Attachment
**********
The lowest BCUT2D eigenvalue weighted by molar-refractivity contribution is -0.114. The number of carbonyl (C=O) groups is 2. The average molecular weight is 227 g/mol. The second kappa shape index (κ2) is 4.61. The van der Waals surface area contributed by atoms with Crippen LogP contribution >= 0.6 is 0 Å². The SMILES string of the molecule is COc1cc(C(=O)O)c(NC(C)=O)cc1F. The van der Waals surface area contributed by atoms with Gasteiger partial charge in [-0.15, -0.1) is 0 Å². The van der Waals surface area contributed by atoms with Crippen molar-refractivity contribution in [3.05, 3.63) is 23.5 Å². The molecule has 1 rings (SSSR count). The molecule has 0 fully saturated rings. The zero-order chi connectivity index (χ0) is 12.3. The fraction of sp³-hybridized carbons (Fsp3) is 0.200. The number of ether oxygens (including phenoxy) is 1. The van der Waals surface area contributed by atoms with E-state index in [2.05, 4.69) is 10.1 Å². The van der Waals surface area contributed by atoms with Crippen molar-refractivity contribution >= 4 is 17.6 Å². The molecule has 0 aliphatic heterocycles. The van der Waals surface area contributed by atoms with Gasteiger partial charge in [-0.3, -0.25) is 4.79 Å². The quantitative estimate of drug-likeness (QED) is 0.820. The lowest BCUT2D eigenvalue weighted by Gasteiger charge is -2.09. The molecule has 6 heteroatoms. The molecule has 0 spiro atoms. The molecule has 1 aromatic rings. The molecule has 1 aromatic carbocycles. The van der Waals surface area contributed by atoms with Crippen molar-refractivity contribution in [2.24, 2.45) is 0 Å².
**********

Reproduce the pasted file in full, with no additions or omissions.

The lowest BCUT2D eigenvalue weighted by molar-refractivity contribution is -0.114. The number of carbonyl (C=O) groups is 2. The average molecular weight is 227 g/mol. The second kappa shape index (κ2) is 4.61. The van der Waals surface area contributed by atoms with Crippen LogP contribution >= 0.6 is 0 Å². The SMILES string of the molecule is COc1cc(C(=O)O)c(NC(C)=O)cc1F. The van der Waals surface area contributed by atoms with Gasteiger partial charge in [-0.15, -0.1) is 0 Å². The van der Waals surface area contributed by atoms with Crippen molar-refractivity contribution in [3.05, 3.63) is 23.5 Å². The molecule has 1 rings (SSSR count). The molecule has 0 fully saturated rings. The zero-order chi connectivity index (χ0) is 12.3. The fraction of sp³-hybridized carbons (Fsp3) is 0.200. The number of ether oxygens (including phenoxy) is 1. The van der Waals surface area contributed by atoms with E-state index in [2.05, 4.69) is 10.1 Å². The van der Waals surface area contributed by atoms with Crippen molar-refractivity contribution >= 4 is 17.6 Å². The molecule has 0 aliphatic heterocycles. The van der Waals surface area contributed by atoms with Gasteiger partial charge in [-0.3, -0.25) is 4.79 Å². The quantitative estimate of drug-likeness (QED) is 0.820. The lowest BCUT2D eigenvalue weighted by Gasteiger charge is -2.09. The molecule has 6 heteroatoms. The molecule has 0 spiro atoms. The molecule has 1 aromatic rings. The molecule has 1 aromatic carbocycles. The van der Waals surface area contributed by atoms with Crippen molar-refractivity contribution in [2.24, 2.45) is 0 Å².